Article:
R&I: You focus on clients rather than prospects. That makes a lot of sense. Why do you think many brokers focus on prospecting?
JM: I definitely take a sophisticated and strategic approach. I am a consultant, a risk management professional. The main way I meet clients’ needs is by helping them buy insurance, but I am not a salesman.
Insureds these days want the high touch. They are not buying insurance they are buying you. They want to see you, talk to you, have you at their property. They want to see and hear you at the head of the table presenting them to the carriers and advocating for [them].
That approach has served me well. The referrals come without me even asking; business people talk to each other. I’ve had new clients come to me because they asked their friends and colleagues about what the most important thing to their business is, and the answer was their insurance broker.
JM: Yeah. With insurance so expensive and so impactful right now, people tell their friends when their broker is the one making the difference for their business.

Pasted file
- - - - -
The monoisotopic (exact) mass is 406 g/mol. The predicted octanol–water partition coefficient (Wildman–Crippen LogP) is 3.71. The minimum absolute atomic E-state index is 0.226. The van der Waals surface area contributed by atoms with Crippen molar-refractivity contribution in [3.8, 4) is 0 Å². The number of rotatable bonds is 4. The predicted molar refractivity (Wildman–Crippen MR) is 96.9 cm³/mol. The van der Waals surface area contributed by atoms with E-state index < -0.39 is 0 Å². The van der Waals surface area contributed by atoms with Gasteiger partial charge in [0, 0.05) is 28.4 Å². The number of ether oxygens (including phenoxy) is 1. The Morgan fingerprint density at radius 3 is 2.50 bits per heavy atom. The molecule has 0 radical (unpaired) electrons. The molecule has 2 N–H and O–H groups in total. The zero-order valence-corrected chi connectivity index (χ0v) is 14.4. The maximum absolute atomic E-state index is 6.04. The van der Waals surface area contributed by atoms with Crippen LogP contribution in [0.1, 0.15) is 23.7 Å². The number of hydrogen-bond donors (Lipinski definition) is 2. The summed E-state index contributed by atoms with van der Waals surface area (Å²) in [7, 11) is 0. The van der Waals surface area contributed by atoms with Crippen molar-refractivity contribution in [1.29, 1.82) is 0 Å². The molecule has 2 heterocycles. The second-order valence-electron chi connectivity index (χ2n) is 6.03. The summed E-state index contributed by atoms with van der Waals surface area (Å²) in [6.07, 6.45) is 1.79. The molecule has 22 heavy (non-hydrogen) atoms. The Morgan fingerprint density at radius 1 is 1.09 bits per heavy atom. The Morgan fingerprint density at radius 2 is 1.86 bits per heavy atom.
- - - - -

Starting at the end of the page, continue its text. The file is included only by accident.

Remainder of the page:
R&I: Please tell us about your family and your hobbies.
JM: Earlier this year my wife and I spent 20 days in Italy for our honeymoon. We flew into Rome, and visited Naples, Positano, Florence, Venice and Lake Como. We also just bought our first home and do expect to start a family at some point.
I am a huge golfer — handicap is 6 — and my favorite course is Gasparilla Inn & Club in Boca Grande. That is my happy place. I love taking golf trips, and my wife likes to travel as well.
R&I: What are some of your favorite books, and what are you reading these days?
JM: I mostly read for professional development, but one book I read lately — “Scuttled: The Sinking of the Palmer Cay” by Ron Collins — gave me that feeling that avid readers talk about: I just could not put it down.
“Rich Dad Poor Dad” is a classic. I also enjoyed “The 5am Club” by Robin Sharma and “Relentless” by Tim Grover. &